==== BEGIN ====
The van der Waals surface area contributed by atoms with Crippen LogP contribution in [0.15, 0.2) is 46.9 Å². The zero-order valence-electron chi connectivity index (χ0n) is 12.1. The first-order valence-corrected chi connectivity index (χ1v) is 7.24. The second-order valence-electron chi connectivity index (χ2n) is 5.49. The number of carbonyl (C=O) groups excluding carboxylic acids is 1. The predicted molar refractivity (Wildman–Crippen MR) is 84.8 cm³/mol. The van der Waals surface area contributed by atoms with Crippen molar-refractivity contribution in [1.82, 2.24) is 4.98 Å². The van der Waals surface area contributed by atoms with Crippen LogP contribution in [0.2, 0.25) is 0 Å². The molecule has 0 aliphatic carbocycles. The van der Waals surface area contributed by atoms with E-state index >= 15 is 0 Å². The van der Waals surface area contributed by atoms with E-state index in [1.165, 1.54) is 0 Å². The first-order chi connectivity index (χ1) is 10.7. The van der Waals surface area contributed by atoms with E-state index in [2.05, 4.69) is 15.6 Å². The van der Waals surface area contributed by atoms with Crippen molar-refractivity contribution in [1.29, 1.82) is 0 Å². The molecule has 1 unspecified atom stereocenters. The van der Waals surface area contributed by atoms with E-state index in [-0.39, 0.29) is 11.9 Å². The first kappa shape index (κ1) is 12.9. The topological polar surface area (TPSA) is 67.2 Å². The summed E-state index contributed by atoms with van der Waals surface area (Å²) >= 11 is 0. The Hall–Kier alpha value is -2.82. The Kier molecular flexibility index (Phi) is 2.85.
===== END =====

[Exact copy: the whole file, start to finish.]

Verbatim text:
The van der Waals surface area contributed by atoms with Crippen LogP contribution in [0.15, 0.2) is 46.9 Å². The zero-order valence-electron chi connectivity index (χ0n) is 12.1. The first-order valence-corrected chi connectivity index (χ1v) is 7.24. The second-order valence-electron chi connectivity index (χ2n) is 5.49. The number of carbonyl (C=O) groups excluding carboxylic acids is 1. The predicted molar refractivity (Wildman–Crippen MR) is 84.8 cm³/mol. The van der Waals surface area contributed by atoms with Crippen molar-refractivity contribution in [1.82, 2.24) is 4.98 Å². The van der Waals surface area contributed by atoms with Crippen LogP contribution in [0.2, 0.25) is 0 Å². The molecule has 0 aliphatic carbocycles. The van der Waals surface area contributed by atoms with E-state index >= 15 is 0 Å². The van der Waals surface area contributed by atoms with E-state index in [1.165, 1.54) is 0 Å². The first-order chi connectivity index (χ1) is 10.7. The van der Waals surface area contributed by atoms with E-state index in [2.05, 4.69) is 15.6 Å². The van der Waals surface area contributed by atoms with Crippen molar-refractivity contribution in [1.29, 1.82) is 0 Å². The molecule has 1 unspecified atom stereocenters. The van der Waals surface area contributed by atoms with E-state index in [-0.39, 0.29) is 11.9 Å². The first kappa shape index (κ1) is 12.9. The topological polar surface area (TPSA) is 67.2 Å². The summed E-state index contributed by atoms with van der Waals surface area (Å²) >= 11 is 0. The Hall–Kier alpha value is -2.82. The Kier molecular flexibility index (Phi) is 2.85.